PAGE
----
What is going on in Nuvaring? Defendant first moved against Plaintiffs’ “master” complaint. Plaintiffs withdrew it. Then it moved against Plaintiffs’ individual complaints (all 200+ of them). Now the court won’t hear those either. No wonder our eyebrows go up a little more with each ruling. (Here, here, and here). At this point, we’re afraid we might freeze into a permanently supercilious (literally, Latin for “raised eyebrows”) skepticism of anything coming out of that MDL.
- In November 2008, shortly after the the first MDL conference, Defendant asks for a Master Complaint so that, inter alia, Rule 12 challenges could be streamlined. The court agrees. So far, so good.
- Plaintiffs then file a Master Complaint that falls far short of Rule 8, Rule 9, Iqbal, and Twombly. So far, so predictable.
- Defendant then files Rule 12 motions. One motion seeks to strike class allegations. That one wins. But the motion challenging the pleadings under Rules 9(b) and 12(b)(6) is denied. Check that – it’s sidestepped. The merits remain elusive because the Master Complaint was “simply meant to place in one document all of the claims at issue in this litigation.” In re Nuvaring Products Liability Litigation, 2009 WL 2425391, at *2 (E.D. Mo. Aug. 6, 2009).
And bad, bad, Defendant. Shame on you for not seeking a Master Complaint for a year (forget that there wasn’t even an MDL for a lot of that time), and why did Defendant stop answering the complaints and start moving against them?
And, as we pointed out before that sort of reasoning will make defendants leery of doing anything other than file motions. Be careful what you ask for, you just might get it.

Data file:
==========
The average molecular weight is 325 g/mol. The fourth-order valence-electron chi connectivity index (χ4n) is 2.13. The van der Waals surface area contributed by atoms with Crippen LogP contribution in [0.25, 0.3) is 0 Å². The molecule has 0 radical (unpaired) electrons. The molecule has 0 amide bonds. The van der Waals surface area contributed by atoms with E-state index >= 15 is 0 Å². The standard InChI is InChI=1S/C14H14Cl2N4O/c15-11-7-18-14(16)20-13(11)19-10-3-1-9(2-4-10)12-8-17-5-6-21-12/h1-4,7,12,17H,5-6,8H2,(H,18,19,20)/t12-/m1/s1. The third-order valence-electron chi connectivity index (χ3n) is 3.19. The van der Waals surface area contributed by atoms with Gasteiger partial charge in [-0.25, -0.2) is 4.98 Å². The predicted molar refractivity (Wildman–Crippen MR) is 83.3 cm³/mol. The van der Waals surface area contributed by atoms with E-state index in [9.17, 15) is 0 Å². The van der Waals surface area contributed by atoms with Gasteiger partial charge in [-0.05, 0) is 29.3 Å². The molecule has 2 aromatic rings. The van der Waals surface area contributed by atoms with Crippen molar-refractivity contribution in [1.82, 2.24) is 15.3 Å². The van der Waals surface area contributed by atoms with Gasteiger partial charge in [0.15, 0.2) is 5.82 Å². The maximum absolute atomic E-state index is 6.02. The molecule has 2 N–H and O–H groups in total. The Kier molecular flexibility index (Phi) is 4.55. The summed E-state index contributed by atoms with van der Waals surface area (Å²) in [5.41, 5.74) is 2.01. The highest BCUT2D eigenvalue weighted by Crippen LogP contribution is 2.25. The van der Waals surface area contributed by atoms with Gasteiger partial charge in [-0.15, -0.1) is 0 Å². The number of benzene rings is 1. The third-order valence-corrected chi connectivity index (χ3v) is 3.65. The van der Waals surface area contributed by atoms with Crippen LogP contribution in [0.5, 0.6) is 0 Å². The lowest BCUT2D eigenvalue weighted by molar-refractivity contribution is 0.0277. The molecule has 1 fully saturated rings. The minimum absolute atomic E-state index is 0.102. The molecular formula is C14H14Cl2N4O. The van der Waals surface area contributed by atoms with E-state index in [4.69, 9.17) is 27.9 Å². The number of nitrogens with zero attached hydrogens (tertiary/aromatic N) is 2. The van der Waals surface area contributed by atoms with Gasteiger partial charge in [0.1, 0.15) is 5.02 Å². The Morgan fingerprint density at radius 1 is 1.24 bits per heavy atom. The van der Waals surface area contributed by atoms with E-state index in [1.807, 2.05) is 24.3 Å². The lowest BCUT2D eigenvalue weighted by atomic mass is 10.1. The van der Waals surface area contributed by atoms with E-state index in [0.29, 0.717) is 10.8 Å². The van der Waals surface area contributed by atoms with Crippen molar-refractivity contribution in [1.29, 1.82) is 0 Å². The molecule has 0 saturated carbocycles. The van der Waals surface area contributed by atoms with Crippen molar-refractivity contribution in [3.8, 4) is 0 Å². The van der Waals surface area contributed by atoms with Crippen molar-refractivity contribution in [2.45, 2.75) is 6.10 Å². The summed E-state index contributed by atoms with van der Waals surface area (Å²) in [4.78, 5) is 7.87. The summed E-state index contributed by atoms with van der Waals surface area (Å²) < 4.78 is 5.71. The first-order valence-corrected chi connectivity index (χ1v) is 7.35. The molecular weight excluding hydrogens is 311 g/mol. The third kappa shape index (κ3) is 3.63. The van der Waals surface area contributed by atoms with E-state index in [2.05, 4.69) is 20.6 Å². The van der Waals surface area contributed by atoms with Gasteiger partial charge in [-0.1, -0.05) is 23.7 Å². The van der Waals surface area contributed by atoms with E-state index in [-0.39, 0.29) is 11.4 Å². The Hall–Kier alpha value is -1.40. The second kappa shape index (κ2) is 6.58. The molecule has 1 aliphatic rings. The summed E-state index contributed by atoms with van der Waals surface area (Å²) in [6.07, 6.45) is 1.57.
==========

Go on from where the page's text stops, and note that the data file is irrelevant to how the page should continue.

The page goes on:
- Next, Defendant seeks certification of the first order for interlocutory appeal, so that the Eight Circuit could address whether MDL master complaints are somehow immune from the pleading requirements of Rule 9, Iqbal, and Twombly.
- That gets some action. In October 2009, the court denies the request to certify – and strikes the Master Complaint. In re Nuvaring Products Liability Litigation, 2009 WL 3427974 (E.D. Mo. Oct. 23, 2009). Interesting.
Our response was to express relief that the MDL judge “came around.” It looked like a retreat from the untenable position that defendants can’t move against master complaints (otherwise, why have them?). Master complaints can be an efficient tool for separating the pleading-wheat from the pleading-chaff (and we’re betting that most of the Nuvaring cases – like most MDL cases everywhere – ain’t wheat), but if a court would rather plow under the individual complaints one at a time, that’s OK.
In sum, that looked like a viable procedural choice of to how to undertake motion practice.
How wrong could we be?